Saturday, May 30, 2015

Marco Bitran: Placement and Positioning


When you hit a ball, your whole body is positioned to accomplish your shorts. The more efficiently that your feet are positioned for a return, the better you perform to effectuate the right shots. I find that playing sports like soccer helps to increase footwork skills. Another idea which might seem to "girly" for boys would be ballet. Roger Federer did not take ballet but people tend to think he is dancing on the court.

Like Roger Federer who is the world's dominant player, who started by hitting forehands that looked different than any of the other players and for top flexibility and variety in his forehand, all you have to do is look Pete Sampras. The proper footwork stance can help you cover more of the court, to recover quicker after shots, and to help you quickly get ready for the next short.

The best foot stance for each shot will be different, because different factors are involved, such as the grip, angle and pace of the ball, and each player's court position. There are several feet positions that all players use today: open, semi-open, neutral, closed, and open backhand stance.

1. Open Stance:

For right handed players, you start with a back swing, where you are rotating your shoulders and hips, about 90 degrees. Your weight must be shifted to the outside foot and remain balanced for the follow through and recovery. In other words, the open stance allows players to load up on the hip and explode into the shot, producing forehand and backhand winners.

2. Semi-Open Stance:

For right handed, forehand players, you must start your back swing by rotating your upper body at the same time. Next, you must step to the right with the right foot and also shift your weight to the right foot also. This stance differs from the open stance because as a player, you must step into the court with your left foot because it helps you keep a firm foundation after you hit the ball. Your weight must stay on the outside foot until your have completed your stroke. For left-handed players, use your opposite feet.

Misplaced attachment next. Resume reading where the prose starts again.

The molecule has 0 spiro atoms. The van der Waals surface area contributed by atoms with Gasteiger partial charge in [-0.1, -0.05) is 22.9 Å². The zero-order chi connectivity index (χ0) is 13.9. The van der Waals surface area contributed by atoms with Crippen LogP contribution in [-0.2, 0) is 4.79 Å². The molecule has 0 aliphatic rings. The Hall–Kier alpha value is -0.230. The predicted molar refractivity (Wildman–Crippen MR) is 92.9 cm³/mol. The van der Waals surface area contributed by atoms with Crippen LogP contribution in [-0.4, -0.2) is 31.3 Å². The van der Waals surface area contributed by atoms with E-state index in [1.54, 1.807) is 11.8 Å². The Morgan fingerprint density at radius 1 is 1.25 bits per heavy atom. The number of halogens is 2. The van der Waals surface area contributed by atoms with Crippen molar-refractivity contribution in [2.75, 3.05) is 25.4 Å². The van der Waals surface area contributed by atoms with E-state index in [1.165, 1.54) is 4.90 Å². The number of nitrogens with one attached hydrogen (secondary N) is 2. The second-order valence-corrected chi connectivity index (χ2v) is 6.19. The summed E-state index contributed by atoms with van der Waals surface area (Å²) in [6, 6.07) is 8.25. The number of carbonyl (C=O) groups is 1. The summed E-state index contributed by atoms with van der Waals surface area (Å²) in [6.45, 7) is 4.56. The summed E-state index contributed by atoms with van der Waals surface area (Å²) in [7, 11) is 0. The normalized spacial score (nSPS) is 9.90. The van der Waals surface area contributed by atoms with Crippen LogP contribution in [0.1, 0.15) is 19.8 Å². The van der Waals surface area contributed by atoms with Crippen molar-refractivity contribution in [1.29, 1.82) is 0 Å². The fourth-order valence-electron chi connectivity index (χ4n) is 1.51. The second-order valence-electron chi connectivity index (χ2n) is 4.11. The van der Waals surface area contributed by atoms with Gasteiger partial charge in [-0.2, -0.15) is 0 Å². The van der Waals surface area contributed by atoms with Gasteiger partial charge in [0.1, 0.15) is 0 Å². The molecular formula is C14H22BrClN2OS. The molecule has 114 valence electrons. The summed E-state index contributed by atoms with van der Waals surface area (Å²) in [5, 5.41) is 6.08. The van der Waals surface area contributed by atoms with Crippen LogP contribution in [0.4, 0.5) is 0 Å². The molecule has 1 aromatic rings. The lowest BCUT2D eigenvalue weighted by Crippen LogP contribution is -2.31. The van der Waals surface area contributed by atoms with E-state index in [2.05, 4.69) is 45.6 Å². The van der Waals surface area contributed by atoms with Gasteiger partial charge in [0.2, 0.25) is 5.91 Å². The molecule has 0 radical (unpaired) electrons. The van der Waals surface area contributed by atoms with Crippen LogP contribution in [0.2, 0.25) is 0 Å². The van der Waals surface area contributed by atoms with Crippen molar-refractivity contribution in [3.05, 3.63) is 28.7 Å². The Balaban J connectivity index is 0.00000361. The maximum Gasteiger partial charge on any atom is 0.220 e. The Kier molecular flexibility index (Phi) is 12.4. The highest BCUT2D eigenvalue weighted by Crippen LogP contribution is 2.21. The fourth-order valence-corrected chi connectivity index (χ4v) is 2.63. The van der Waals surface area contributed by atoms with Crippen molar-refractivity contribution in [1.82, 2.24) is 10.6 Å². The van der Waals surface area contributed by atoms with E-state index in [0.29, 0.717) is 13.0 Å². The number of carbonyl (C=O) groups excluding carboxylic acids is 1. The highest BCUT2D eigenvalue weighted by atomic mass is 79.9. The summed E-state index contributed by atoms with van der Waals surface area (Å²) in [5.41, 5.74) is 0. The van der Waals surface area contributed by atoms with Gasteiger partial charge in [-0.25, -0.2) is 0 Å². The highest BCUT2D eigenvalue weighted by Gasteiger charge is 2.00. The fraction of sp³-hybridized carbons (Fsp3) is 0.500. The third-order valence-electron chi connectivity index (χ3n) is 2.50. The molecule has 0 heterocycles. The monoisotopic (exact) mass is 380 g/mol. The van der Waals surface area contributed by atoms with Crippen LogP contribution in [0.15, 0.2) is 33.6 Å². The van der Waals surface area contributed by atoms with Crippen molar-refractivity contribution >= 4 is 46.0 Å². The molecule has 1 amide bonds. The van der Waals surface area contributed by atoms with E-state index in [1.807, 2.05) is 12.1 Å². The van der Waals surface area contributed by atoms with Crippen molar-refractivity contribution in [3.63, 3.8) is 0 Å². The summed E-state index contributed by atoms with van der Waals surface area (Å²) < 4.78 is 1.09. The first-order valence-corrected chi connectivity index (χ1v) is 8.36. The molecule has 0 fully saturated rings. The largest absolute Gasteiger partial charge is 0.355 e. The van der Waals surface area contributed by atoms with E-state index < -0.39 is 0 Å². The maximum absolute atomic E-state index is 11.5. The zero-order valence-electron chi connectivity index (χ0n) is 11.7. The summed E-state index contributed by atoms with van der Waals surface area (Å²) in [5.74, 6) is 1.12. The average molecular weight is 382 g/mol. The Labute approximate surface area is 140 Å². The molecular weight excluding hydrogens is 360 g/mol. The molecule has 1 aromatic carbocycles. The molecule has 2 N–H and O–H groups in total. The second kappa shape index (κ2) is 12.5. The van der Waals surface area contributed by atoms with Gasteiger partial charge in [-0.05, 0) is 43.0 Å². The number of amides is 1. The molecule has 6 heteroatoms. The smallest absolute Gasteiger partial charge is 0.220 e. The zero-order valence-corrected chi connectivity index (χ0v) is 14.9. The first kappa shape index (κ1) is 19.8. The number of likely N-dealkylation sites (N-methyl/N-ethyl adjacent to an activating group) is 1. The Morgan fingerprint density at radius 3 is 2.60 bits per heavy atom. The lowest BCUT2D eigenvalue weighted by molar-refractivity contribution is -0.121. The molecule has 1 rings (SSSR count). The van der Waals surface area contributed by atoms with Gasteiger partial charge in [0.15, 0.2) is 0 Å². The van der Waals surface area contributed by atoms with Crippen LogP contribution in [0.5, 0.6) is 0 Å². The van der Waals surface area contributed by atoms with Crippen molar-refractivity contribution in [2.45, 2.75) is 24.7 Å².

3. Neutral Stance:

This stance, everyone knows and likes, because you can use it for both a forehand and a backhand shot. Plus, this is your staring point for all foot positions. This stance is the one you see, nearly all players using when they are pivoting side by side on the court. With the neutral stance, you are preparing for the back swing by rotating your hips, trunk, and shoulders. You also must step out with your right foot and begin to shift your weight. After your right foot step out, you then step forward with your left foot, toward the net to begin executing a forward approach of your swing. Your weight must be kept on your front foot until your stroke is complete through to the recovery. To finish your execution, your right back foot will be brought forward and around to maintain your strength and balance. For left handed players, do the opposite.

4. Closed Stance:

This stance can be used for both backhand shots and the forehand, but it is best used when you are running down a ball or if you are forced wide. Where are your feet - your left foot is your balanced, outside foot taking on all your weight, because you have been caught off balance.

5. Open Backhand Stance:

When you need a smooth swing, use this stance. Your weight should be placed firmly on the left foot, with your shoulders turned before the ball crosses the net. Remember to keep your eye on the ball until your stroke is executed or else, you will lose power causing a miss hit.

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